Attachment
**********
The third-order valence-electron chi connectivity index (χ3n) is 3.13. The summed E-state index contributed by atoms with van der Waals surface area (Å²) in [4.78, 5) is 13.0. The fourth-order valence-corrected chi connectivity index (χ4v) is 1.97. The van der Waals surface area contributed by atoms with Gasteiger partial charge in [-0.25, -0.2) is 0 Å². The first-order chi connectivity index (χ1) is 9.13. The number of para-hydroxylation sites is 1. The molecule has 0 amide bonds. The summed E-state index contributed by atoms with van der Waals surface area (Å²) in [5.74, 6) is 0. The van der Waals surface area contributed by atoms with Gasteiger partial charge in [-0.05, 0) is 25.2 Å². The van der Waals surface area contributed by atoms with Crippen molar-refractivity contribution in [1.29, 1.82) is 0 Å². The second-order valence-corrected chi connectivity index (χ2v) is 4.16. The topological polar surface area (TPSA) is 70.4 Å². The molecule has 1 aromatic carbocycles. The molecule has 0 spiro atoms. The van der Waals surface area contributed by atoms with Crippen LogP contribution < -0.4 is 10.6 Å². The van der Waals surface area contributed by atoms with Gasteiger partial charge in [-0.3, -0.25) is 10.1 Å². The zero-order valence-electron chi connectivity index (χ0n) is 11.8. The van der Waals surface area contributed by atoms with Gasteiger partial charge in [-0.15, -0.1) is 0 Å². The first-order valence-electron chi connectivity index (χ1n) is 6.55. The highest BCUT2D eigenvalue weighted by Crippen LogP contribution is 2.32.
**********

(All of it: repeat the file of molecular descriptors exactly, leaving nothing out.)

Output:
The third-order valence-electron chi connectivity index (χ3n) is 3.13. The summed E-state index contributed by atoms with van der Waals surface area (Å²) in [4.78, 5) is 13.0. The fourth-order valence-corrected chi connectivity index (χ4v) is 1.97. The van der Waals surface area contributed by atoms with Gasteiger partial charge in [-0.25, -0.2) is 0 Å². The first-order chi connectivity index (χ1) is 9.13. The number of para-hydroxylation sites is 1. The molecule has 0 amide bonds. The summed E-state index contributed by atoms with van der Waals surface area (Å²) in [5.74, 6) is 0. The van der Waals surface area contributed by atoms with Gasteiger partial charge in [-0.05, 0) is 25.2 Å². The van der Waals surface area contributed by atoms with Crippen molar-refractivity contribution in [1.29, 1.82) is 0 Å². The second-order valence-corrected chi connectivity index (χ2v) is 4.16. The topological polar surface area (TPSA) is 70.4 Å². The molecule has 1 aromatic carbocycles. The molecule has 0 spiro atoms. The van der Waals surface area contributed by atoms with Crippen LogP contribution < -0.4 is 10.6 Å². The van der Waals surface area contributed by atoms with Gasteiger partial charge in [-0.3, -0.25) is 10.1 Å². The zero-order valence-electron chi connectivity index (χ0n) is 11.8. The van der Waals surface area contributed by atoms with Gasteiger partial charge in [-0.15, -0.1) is 0 Å². The first-order valence-electron chi connectivity index (χ1n) is 6.55. The highest BCUT2D eigenvalue weighted by Crippen LogP contribution is 2.32.